We have created this original pattern for you inspired by a variety of historical sources, including paintings and existing examples of clothing from the 16th century. The pattern is intended to interpret a look whilst being simple to make.
The kirtle, a basic item of 16th century female clothing, has a close fitting body with a full-length pleated skirt. This pattern has been developed to fit a ten year-old child, however the sleeveless style and front opening of the kirtle means that it could fit a child aged 9-11 without any major alterations.
Time to make: two full days
Download the pattern
Click here to download the pattern (PDF, 343KB) >
Download the instructions
Click here to download the instructions (PDF, 343KB) >
Choosing your fabric
What sort of impression would you like your kirtle to make?
For a drop-dead gorgeous, expensive kirtle, you might choose a silky fabric in rich colours such as red, gold or black. The heavier the fabric, the more expensive the kirtle will look. Patterned fabric was very fashionable in Tudor England and big simplified floral and geometric patterns were preferred.
You could also add trimming to the kirtle to display even more wealth. Bands of trimming called ‘guards’ were often added to the edge of garments to decorate them; the more bands that were added, the more expensive the garment. You could use strips of velvet ribbon to achieve this effect or you could add lengths of gold braid to create a more sumptuous garment.
The most expensive kirtles would have jewelled necklines which would be seen beneath the square neckline of the French gown. You might like to trim your kirtle with beads and pearls - fake, of course!.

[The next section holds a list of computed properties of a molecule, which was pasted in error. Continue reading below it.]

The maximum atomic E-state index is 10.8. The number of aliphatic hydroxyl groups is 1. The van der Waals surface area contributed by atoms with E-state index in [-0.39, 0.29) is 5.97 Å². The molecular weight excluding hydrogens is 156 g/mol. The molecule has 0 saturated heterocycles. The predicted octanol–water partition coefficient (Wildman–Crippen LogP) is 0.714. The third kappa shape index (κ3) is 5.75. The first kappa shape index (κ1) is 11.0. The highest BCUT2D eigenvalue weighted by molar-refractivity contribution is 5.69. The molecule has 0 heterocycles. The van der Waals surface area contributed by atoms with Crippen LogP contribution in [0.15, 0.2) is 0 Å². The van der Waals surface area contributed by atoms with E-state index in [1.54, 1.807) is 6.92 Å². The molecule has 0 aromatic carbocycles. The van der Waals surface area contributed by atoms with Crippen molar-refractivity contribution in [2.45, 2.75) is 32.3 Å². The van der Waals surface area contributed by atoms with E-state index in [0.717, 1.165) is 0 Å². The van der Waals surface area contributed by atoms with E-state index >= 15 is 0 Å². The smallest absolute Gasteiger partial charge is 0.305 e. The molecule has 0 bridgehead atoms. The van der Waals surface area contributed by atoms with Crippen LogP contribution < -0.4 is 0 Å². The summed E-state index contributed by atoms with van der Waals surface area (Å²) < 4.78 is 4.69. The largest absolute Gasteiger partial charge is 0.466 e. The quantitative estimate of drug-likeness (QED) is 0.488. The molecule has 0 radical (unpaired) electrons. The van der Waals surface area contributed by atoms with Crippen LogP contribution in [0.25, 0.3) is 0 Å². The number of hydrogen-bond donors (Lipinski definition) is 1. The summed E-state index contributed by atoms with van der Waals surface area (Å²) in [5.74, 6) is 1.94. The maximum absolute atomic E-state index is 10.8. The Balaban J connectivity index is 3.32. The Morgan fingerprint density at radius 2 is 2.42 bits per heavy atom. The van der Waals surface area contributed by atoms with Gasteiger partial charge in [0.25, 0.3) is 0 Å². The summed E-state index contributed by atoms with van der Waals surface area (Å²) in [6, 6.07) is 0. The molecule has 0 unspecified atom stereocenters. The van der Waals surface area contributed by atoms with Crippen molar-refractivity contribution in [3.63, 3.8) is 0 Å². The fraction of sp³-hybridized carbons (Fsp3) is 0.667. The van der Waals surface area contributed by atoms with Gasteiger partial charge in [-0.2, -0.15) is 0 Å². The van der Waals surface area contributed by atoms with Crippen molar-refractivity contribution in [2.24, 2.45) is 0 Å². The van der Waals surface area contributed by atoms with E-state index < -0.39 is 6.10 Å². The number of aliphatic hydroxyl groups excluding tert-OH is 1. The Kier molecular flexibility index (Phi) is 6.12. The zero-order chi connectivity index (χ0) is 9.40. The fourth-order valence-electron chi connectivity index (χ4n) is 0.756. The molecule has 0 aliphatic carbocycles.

Or a bit more High Street?
If you would like the kirtle to look practical, you might choose a more hard-wearing fabric such as wool. Fine wool was often as expensive as silk but would last longer and was therefore considered more practical and economical. You might like to add a touch a luxury to the kirtle by applying velvet ribbon ‘guards’.
Use your imagination to think about who might have worn this kirtle in the past, what they might like and what they would have been able to afford. You can use some of these ideas and combine them in different ways according to your personality.
You might like to think about the fabrics, colours and trimmings which are fashionable now, think about the ways we express ourselves through clothing, our status symbols and our favourite pastimes.
Henry VIII was a fashionable King who used clothing to send messages to his courtiers and subjects. What message might you like to send to Henry VIII when you visit him at Hampton Court Palace?